XML
<?xml version="1.0" encoding="UTF-8"?>
<project xmlns="http://maven.apache.org/POM/4.0.0" 
         xmlns:xsi="http://www.w3.org/2001/XMLSchema-instance"
         xsi:schemaLocation="http://maven.apache.org/POM/4.0.0 
         http://maven.apache.org/xsd/maven-4.0.0.xsd">
    <modelVersion>4.0.0</modelVersion>

    <groupId>org.springframework</groupId>
    <artifactId>hanbo-boot-rest</artifactId>
    <version>1.0.1</version>

    <properties>
        <java.version>1.8</java.version>
    </properties>

    <parent>
        <groupId>org.springframework.boot</groupId>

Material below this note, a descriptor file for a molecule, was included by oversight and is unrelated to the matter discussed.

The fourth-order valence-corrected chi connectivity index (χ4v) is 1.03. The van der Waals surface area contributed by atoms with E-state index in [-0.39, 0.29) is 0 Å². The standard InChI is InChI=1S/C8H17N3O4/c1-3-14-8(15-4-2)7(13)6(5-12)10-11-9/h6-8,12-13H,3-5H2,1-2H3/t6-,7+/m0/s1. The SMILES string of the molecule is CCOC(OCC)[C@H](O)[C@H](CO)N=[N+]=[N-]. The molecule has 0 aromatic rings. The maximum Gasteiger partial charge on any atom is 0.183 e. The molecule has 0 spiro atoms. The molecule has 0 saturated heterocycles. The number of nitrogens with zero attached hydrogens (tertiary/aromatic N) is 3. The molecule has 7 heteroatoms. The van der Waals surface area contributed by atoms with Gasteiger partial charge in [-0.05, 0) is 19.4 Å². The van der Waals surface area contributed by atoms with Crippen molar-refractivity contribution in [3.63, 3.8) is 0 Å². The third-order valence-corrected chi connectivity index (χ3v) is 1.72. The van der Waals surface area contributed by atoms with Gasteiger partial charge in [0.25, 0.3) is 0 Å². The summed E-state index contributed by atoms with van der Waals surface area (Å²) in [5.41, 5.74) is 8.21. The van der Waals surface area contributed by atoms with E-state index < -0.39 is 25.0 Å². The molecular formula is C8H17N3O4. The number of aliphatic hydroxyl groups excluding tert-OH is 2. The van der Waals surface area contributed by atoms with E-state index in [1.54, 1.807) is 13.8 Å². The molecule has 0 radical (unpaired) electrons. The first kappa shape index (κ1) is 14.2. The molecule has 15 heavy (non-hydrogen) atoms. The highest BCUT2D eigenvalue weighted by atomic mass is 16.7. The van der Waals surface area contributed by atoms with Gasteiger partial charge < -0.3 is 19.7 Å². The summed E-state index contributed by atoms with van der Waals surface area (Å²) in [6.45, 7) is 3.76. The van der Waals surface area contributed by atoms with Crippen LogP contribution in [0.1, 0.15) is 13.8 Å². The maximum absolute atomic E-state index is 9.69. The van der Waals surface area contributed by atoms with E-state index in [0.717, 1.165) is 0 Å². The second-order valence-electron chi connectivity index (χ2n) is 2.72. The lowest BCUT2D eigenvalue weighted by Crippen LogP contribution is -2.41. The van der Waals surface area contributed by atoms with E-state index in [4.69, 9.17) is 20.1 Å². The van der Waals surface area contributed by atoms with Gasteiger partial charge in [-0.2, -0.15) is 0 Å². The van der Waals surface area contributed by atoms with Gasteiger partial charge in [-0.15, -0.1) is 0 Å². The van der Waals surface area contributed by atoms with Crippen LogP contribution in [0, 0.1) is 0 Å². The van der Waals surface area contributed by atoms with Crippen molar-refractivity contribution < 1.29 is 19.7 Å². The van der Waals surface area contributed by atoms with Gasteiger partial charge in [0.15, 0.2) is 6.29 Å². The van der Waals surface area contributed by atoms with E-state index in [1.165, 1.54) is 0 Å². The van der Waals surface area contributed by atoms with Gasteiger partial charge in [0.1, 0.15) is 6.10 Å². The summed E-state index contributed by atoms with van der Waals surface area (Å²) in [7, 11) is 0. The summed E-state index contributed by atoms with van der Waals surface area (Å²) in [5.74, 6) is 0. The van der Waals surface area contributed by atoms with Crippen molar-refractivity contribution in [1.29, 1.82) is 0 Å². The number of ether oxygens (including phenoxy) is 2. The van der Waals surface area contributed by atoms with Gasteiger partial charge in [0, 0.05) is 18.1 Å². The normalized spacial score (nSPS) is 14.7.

<artifactId>spring-boot-starter-parent</artifactId>
        <version>2.0.5.RELEASE</version>
    </parent>

    <dependencies>
        <dependency>
            <groupId>org.springframework.boot</groupId>
            <artifactId>spring-boot-starter-web</artifactId>
        </dependency>
        <dependency>
            <groupId>org.springframework.boot</groupId>
            <artifactId>spring-boot-starter-test</artifactId>
            <scope>test</scope>
        </dependency>
        <dependency>
            <groupId>org.springframework.boot</groupId>
            <artifactId>spring-boot-starter-security</artifactId>
        </dependency>
        <dependency>
            <groupId>org.springframework.security</groupId>
            <artifactId>spring-security-taglibs</artifactId>
        </dependency>
        <dependency>
           <groupId>commons-codec</groupId>
           <artifactId>commons-codec</artifactId>
           <version>1.11</version>
        </dependency>